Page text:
I tried rubbing leaves of our native beautyberry shrub onto my arms to repel mosquitoes, and it worked. Which is good because nothing else keeps the buzzing bug-banes from carrying us away, at least not for long.
Bit of background: I was raised in the Delta when it was normal to ride bicycles behind “the fogging machine” — a truck-mounted sprayer spewing dense clouds of sweet-smelling vaporized DDT. Because my dad would tip the driver a dollar to back up to our yard and let it blow an extra few minutes, I’m so laced with it that it’s probably illegal to cremate me in California because my smoke is such an environmental hazard!
But that, and window screens, and constantly swaying on the porch swing were about all we found to work at the time. Oh, and those kooky orange-glowing mosquito coils we bought at the drive-in theater to keep ‘skeeters out of the car. Invented in Japan just over a century ago, the coils (called katori senk, or mosquito incense) are still widely used worldwide, where their pungent pyrethrin or citronella-infused smoke actually does a fair job of reducing bites.
And of course we slathered on deet, picaridin, Skin So Soft and other repellents, and nowadays we wear bracelets and hang sizzling blue-light bug zappers, Thermacells, insecticide misters and controversial sugar-and-yeast traps (which most researchers and reviewers agree are mostly beneficial psychologically).
Other than wearing long sleeves and using skin-applied repellents, none of them are truly effective for everyone, or for long. Even the DDT fogging machine only knocked them down for a night or two; other than for PR, the stuff some cities spray these days are practically worthless, being very mild and often applied at the wrong time of late afternoon or night to be much use.
But there are three interesting garden approaches that, though they don’t work well at all, are beneficial to us as gardeners and make us look good to neighbors: Bat houses, purple martin gourds and insect repelling plants.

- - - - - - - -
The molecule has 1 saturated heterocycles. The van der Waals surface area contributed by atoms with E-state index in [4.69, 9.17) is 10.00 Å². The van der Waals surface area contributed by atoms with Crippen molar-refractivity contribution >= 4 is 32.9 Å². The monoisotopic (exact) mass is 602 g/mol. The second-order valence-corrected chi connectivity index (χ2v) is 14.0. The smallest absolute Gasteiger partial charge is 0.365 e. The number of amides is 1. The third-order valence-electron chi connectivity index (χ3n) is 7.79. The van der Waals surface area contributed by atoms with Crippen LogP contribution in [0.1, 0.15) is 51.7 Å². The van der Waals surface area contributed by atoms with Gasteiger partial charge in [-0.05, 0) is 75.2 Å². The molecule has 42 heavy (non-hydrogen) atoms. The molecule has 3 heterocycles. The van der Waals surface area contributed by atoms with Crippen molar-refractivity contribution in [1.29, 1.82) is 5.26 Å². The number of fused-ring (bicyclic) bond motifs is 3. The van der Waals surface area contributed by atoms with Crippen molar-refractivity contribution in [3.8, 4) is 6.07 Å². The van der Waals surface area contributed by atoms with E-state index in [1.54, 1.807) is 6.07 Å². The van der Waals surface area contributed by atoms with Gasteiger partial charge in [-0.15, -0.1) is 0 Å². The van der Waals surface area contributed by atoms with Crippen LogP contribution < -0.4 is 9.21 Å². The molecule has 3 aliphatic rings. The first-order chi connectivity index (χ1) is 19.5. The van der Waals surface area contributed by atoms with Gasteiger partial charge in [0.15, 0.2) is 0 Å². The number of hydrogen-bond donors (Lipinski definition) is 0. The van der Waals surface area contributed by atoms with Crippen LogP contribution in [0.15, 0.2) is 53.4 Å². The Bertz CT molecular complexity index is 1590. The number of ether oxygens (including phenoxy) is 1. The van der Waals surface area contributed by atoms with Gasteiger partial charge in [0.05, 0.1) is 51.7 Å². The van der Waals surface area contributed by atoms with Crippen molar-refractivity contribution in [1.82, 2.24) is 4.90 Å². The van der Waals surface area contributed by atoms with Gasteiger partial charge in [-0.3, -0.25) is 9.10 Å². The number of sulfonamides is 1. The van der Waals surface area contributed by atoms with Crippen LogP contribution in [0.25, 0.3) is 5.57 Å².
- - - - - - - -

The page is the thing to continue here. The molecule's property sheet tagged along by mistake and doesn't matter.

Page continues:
I finally hung a bat roost-house on my house. After years of having dozens of the furry flyers drop at dusk out of a louvered gable vent near my house’s attic, I screened them out, worried about a buildup of guano causing a mess in the attic. I fastened the new wooden roost up high, facing the south for winter warmth, and hoped the little winged mammals would find it soon.
And, like having a tower of gourd bird houses, it signals to everyone around that I’m doing my part to help control mosquitoes.
Trouble is — and this was distressing to learn even by this cynical old researcher — despite the avalanche of seriously conflated articles to the contrary, all of which are memes based on old, seriously flawed and overblown reports, researchers now widely acknowledge that bats actually eat very few mosquitoes, and purple martins don’t eat mosquitoes at all. They both go for bigger, slower fare. Facts, folks, not opinion.
And of all the mosquito-repelling plants touted everywhere you turn, not a single one has any effect whatsoever unless you crush and rub the oily leaves onto skin or clothes.
There are lots of them: Oregano, lemon grass, mints, monarda, catnip, rosemary, marigold, verbena, garlic, basil, ageratum, eucalyptus, pennyroyal, scented geraniums, lantana … and even our beautiful native magenta-purple fruited beautyberry shrub. Gotta rub them, not just plant them.
My best ‘skeeter solution? A cheap box fan that creates just enough breeze to disperse mosquito-attracting breath and confuse the weak fliers. It works at least as well as all the others put together.
Felder Rushing is a Mississippi author, columnist, and host of the “Gestalt Gardener” on MPB Think Radio. Email gardening questions to firstname.lastname@example.org.
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